Development
Amaravati is seen as having pioneered a new model of getting land, but the process on the ground has not gone as smoothly as envisioned.

When united Andhra Pradesh was divided to form the new states of Telangana and AP, the latter’s Chief Minister Chandrababu Naidu came up with a vision for a new state capital – Amaravati. 38,581 acres of fertile cropland along the Krishna river, between Guntur and Vijayawada, are to become the site of that dream.

But the cost of that vision is some of the richest agricultural land in what the state itself calls the food bowl of the region. To bypass the complications of the Land Acquisition Act, and ostensibly make the building of the new capital an affordable project, the AP government turned to a new method to get land – land pooling.

In land pooling, farmers do not get monetary compensation for their land, but a proportionate piece of developed property in the new city. While they are paid a pension for 10 years, the rising value of land prices in the city will eventually compensate them for the land they gave up.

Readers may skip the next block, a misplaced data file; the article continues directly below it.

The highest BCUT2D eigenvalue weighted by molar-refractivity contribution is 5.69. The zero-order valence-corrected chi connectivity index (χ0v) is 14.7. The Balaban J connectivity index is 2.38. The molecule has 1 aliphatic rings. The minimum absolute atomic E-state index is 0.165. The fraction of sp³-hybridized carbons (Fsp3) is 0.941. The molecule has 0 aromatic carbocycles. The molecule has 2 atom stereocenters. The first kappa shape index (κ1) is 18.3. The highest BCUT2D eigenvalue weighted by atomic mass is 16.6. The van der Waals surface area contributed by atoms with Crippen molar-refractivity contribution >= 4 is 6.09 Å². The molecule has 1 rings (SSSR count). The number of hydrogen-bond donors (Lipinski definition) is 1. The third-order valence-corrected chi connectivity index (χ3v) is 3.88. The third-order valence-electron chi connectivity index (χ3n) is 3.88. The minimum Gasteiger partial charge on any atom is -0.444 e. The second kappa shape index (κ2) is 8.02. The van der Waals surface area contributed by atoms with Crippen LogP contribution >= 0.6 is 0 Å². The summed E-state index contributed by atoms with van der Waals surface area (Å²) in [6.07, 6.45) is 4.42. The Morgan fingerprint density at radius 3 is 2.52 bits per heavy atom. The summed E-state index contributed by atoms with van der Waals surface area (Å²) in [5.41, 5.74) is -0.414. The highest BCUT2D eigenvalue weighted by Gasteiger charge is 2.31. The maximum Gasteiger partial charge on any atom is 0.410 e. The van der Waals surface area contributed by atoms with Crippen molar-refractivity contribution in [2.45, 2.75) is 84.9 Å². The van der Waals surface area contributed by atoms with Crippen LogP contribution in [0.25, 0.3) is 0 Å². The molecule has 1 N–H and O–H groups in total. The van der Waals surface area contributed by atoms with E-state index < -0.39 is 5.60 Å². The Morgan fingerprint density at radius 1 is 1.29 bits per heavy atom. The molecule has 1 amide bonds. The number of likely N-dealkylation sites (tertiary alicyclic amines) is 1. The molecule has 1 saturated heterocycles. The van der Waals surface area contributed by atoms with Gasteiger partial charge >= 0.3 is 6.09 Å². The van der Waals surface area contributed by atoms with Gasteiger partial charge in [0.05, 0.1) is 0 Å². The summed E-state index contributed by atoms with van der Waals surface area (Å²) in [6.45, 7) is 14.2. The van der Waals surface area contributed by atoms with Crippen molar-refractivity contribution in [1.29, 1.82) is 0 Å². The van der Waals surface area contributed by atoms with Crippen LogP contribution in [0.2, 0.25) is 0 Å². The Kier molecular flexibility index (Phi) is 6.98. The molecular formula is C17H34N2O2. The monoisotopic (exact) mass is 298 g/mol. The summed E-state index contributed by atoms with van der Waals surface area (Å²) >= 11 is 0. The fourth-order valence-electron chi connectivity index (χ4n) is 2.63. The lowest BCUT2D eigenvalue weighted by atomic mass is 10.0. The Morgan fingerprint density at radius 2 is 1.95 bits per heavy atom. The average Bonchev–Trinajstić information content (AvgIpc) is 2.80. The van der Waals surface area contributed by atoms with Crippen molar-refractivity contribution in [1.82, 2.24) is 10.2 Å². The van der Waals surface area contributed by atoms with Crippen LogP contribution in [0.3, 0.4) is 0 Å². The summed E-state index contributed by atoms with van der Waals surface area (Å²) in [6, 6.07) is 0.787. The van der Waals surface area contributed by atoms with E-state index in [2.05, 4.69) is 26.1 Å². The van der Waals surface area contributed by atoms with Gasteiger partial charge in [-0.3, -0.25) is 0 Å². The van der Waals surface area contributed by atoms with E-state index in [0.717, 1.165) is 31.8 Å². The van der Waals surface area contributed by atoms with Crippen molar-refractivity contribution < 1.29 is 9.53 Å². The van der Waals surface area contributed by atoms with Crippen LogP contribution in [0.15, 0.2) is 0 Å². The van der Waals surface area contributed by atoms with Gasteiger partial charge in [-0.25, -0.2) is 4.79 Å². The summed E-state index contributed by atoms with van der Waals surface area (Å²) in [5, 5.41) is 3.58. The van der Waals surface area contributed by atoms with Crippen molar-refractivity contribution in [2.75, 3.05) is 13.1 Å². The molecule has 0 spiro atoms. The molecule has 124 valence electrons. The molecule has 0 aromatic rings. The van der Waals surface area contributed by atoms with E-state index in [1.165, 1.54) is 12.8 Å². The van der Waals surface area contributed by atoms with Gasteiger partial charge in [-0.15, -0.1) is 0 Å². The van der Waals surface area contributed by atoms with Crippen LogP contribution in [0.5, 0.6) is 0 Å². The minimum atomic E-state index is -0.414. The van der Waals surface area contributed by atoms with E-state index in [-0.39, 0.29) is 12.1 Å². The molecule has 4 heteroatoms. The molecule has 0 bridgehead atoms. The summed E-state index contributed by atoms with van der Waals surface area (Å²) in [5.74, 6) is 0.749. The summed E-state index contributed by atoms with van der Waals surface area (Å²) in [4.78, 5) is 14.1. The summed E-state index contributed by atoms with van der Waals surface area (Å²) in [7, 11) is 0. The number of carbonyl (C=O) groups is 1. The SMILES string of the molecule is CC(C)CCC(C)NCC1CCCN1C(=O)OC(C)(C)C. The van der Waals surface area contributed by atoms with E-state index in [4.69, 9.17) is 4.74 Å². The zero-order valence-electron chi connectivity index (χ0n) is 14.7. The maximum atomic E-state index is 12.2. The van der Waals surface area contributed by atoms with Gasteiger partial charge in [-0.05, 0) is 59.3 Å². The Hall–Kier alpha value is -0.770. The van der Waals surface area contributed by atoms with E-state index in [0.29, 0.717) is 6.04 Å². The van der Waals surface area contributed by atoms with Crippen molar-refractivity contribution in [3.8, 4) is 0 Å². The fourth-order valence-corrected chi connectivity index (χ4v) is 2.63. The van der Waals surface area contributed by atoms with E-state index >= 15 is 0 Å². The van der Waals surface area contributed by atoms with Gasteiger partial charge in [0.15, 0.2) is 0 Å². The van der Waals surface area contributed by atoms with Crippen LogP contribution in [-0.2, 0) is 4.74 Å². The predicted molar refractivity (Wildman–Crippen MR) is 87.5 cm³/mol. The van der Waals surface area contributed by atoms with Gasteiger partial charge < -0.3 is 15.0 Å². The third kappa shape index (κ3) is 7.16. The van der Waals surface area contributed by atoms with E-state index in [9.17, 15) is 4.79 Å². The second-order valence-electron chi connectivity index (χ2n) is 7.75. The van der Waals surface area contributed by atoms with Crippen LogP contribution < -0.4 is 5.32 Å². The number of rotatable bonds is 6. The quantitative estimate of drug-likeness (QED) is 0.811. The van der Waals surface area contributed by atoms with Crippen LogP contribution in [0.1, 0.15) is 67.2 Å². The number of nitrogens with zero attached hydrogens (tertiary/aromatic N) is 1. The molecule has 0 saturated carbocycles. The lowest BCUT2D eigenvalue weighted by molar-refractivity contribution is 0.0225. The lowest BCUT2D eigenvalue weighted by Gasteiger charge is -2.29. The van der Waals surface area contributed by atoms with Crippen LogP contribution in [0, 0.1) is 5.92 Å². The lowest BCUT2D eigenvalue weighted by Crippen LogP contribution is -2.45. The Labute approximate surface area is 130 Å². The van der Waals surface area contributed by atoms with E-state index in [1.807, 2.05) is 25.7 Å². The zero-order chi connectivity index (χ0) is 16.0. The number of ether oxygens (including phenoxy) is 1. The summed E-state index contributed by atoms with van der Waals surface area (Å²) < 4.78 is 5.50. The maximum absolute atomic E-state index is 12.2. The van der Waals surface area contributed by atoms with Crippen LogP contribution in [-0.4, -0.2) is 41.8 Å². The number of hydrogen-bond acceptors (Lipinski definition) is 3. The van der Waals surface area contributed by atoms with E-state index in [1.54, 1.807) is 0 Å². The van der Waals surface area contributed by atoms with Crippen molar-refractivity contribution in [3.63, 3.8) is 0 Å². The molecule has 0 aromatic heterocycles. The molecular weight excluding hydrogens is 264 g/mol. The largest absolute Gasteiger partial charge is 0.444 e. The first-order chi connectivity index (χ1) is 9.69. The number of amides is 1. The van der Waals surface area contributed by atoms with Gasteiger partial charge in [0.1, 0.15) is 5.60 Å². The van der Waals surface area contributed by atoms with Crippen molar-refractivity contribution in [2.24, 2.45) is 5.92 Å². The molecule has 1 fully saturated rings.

However, things on the ground have not progressed smoothly. A group of about 500 farmers, whose land sits at the heart of the proposed city plan, have refused to participate in land pooling as they worry the city won’t come up. And there is great uncertainty about whether the Amaravati project will meet its deadlines correctly.

But agriculture in the area is already being stopped by the government. Caught between the promise of a future city and the uncertainty of government offers, Amaravati’s farmers worry over what the future holds for them.  

Watch the video on the price of a dream city here: